By Michael D. Shear
Washington Post Staff Writer
Saturday, May 19, 2007
Former Virginia governor James S. Gilmore III, whose chief claim to fame in his one term was a partially completed repeal of the state's car tax, has become the self-appointed pit bull of the 2008 Republican presidential campaign.
Gilmore uses the nickname "Rudy McRomney" in derisively lumping together former New York mayor Rudolph W. Giuliani, Sen. John McCain of Arizona and former Massachusetts governor Mitt Romney. In a Web video, he lambastes them for not sharing the "core conservative values" of his party.
"John McCain has fought conservatives time after time, even invoking the rhetoric of class warfare to oppose the Bush tax cuts," Gilmore said. "Rudy Giuliani and Mitt Romney both repeatedly opposed core conservative values to win elections in New York and Massachusetts."
With almost no money (he raised less than 1 percent of what Romney did during the first three months of the year) and almost no staff (he says he has a single "field man" in Iowa), Gilmore has decided to gain ground in the crowded field of 10 candidates through a simple strategy: attack, attack, attack -- and hope the rest start attacking one another as well.
Eventually, said Kieran Mahoney, Gilmore's top strategist, Republican voters will see what Gilmore says is plain: None of the other candidates for president has his record as a "consistent conservative."
"Romney's going to take his $23 million and go shooting at McCain," Mahoney said. "When Giuliani takes his $17 million and shoots at Romney, that's not a bad day, either. It's not necessary that we own the bullets."
If Tuesday's debate in Columbia, S.C., was any indication, Gilmore's strategy may be working. By repeating some of his accusations, Gilmore grabbed a bigger share of the post-debate coverage than he did after the Republicans' first debate. And, as Mahoney predicted, his comments may have helped to spark feisty exchanges between the other candidates.
The leading candidates for the Republican nomination profess no fear of Gilmore.
An aide to one of them, who spoke on the condition of anonymity, said that his team "is working 80- to 100-hour weeks, focused on many different elements of the campaign. None of them deal with Jim Gilmore."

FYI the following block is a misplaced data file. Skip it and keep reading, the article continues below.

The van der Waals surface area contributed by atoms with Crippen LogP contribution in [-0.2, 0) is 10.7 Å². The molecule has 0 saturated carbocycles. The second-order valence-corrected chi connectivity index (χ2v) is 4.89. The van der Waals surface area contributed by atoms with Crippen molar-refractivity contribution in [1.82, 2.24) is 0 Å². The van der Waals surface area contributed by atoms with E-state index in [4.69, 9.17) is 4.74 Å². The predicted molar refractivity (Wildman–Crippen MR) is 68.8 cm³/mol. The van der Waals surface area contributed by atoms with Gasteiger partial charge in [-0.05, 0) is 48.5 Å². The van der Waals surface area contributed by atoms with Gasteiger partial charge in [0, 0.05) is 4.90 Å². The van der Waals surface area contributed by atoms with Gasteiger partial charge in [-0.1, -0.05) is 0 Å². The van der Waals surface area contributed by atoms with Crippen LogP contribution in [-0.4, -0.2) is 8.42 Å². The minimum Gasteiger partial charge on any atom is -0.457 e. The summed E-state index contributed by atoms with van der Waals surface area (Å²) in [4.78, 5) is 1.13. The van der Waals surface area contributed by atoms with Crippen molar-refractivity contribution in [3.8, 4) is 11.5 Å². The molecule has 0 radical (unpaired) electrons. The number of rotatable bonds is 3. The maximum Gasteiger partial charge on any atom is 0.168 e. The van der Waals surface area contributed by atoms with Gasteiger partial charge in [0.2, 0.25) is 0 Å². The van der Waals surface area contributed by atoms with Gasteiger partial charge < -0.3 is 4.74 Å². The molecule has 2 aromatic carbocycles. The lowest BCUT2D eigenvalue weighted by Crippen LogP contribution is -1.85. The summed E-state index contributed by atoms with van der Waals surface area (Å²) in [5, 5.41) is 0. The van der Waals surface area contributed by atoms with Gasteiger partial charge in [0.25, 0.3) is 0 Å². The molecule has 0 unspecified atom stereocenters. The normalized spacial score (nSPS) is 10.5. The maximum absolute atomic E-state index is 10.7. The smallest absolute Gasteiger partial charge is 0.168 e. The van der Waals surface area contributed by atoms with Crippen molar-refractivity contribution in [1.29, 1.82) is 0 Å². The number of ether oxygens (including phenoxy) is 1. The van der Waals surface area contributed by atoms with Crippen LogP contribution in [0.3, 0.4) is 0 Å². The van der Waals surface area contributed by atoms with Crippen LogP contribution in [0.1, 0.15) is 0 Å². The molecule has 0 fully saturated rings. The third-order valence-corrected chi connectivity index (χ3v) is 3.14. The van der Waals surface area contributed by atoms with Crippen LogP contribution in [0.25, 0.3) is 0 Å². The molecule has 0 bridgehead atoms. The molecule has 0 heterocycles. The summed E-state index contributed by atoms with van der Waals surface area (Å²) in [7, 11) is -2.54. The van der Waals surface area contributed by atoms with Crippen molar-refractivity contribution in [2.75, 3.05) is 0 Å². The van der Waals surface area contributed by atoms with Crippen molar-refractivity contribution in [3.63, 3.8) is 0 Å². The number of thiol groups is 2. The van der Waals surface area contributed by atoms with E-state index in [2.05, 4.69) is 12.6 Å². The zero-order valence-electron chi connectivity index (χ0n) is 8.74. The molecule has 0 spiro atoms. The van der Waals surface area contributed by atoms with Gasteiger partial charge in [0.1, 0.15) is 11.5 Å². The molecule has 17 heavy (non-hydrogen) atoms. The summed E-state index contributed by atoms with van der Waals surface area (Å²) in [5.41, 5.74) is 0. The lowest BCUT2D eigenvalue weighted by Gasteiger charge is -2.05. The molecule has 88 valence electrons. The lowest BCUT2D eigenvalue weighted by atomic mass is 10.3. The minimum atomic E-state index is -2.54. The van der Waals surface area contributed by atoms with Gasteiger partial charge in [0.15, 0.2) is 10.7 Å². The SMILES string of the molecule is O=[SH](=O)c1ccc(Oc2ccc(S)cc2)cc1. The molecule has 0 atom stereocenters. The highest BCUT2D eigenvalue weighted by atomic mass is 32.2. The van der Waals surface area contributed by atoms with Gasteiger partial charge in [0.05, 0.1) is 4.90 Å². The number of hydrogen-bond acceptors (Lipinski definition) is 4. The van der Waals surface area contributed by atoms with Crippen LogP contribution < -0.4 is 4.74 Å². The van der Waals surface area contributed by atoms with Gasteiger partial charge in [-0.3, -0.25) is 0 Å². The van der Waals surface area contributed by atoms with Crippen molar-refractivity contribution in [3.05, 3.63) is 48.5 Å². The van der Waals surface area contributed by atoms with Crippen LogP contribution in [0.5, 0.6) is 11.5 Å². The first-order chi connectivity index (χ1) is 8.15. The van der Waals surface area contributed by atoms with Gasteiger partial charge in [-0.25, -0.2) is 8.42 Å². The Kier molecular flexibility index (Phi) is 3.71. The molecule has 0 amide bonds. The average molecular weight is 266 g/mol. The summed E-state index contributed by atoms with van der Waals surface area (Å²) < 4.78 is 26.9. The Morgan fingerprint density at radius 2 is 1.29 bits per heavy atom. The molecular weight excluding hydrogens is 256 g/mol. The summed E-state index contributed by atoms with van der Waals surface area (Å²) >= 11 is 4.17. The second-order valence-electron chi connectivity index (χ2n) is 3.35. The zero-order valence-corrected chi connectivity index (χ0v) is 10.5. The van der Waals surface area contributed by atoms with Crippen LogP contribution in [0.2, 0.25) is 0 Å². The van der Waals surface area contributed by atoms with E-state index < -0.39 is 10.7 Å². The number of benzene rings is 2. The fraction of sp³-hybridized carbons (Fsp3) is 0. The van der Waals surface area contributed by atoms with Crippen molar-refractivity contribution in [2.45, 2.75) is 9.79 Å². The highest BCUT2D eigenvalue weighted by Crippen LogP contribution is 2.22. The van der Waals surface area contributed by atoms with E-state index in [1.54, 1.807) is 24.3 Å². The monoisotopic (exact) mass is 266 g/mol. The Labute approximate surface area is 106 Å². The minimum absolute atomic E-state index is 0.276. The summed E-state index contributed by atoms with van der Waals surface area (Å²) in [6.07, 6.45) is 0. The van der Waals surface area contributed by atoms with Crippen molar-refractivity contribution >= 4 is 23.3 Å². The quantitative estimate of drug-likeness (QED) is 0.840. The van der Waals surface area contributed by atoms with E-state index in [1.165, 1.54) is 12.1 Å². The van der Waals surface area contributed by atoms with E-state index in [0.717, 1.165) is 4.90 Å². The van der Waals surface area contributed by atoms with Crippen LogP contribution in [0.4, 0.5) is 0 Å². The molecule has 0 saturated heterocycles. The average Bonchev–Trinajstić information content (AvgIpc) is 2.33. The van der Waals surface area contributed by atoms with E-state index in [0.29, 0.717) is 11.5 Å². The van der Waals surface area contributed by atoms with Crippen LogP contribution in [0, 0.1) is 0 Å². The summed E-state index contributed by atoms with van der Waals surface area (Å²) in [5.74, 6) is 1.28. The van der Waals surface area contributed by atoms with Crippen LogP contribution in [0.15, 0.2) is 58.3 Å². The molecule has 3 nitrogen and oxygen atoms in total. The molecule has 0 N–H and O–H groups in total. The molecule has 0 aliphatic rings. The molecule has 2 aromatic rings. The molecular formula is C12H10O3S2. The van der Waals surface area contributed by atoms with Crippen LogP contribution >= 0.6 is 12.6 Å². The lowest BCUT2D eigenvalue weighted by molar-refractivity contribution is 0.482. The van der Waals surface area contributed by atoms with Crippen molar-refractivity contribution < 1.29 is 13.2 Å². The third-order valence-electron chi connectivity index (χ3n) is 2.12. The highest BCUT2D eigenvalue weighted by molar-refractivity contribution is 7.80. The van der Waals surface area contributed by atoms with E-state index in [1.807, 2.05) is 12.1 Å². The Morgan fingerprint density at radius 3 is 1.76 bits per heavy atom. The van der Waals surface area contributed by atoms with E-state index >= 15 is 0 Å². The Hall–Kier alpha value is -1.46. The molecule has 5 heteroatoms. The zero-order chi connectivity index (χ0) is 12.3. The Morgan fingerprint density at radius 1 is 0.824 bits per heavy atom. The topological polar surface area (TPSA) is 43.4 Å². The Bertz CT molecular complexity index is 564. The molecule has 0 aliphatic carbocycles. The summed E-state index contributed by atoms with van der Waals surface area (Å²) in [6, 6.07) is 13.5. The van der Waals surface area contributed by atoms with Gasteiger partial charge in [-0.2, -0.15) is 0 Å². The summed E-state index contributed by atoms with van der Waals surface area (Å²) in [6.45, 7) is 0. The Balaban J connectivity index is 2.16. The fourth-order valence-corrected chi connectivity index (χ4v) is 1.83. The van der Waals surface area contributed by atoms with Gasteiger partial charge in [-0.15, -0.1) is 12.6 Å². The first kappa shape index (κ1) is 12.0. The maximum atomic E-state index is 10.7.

Such scorn might deflate another long-shot candidate, but not Gilmore. Supreme self-confidence was his greatest strength -- and, some say, the source of many bruised relationships -- in public life.
Gilmore served one year as chairman of the Republican National Committee, leaving after what was widely described as a clash of egos between him and Karl Rove, one of President Bush's top advisers.
Sitting in the library of an Alexandria hotel this week, Gilmore dismissed the comments of his rivals and repeated his criticism of their qualifications.
"Rudy McRomney is not going to be nominated," he insisted during a wide-ranging, hour-long discussion. "There is no historical reason to think they will be."
So what would a Gilmore presidency look like?
His aggressive push of the Virginia car-tax cut for four years made him the darling of fiscal conservatives but also sparked a philosophical battle within his party.
Gilmore is unapologetic. "I am prepared to defend my record in Virginia," he said, but he then pointed out that he is not running for governor again.
"I know I can be the president," he said. "I know I have a philosophy that is very well worked out. I know exactly how I feel about what society should be like and what the role of the United States should be in the world."
Even so, he is still fuzzy on key issues, such as immigration and the Iraq war. Gilmore said Thursday that he was not ready to take a position on the immigration deal reached hours earlier by Bush and a bipartisan group of senators, including McCain. He said that illegal immigrants should not have a "path to citizenship," but added that immigration reform "is needed" and that the 12 million illegal immigrants already in this country should be required to "register" to stay.
On the Iraq war, Gilmore said that Democrats who advocate a pullout of troops are "succumbing to a siren song" that could lead to ethnic cleansing such as the kind seen in the Balkans nearly a decade ago. But as with some of his rivals, he did not have a clear answer to the question of what the United States should do if the current increase in troops does not work.
Boyd Marcus, who served as Gilmore's gubernatorial chief of staff, said that the late decision to run for the presidency has made it difficult. Gilmore jumped in last November, only after George Allen (R-Va.) lost his Senate seat.
"Our ramp-up has been slower," Marcus said.
But Gilmore said that his experience as governor and on two federal task forces makes him an ideal candidate.
"It seemed like time after time after time in public life, I was confronted with challenges that had to be met," he said. "So, naturally, when people along the way kept talking about the presidency, then of course you look to see whether or not the moment in fact has arrived."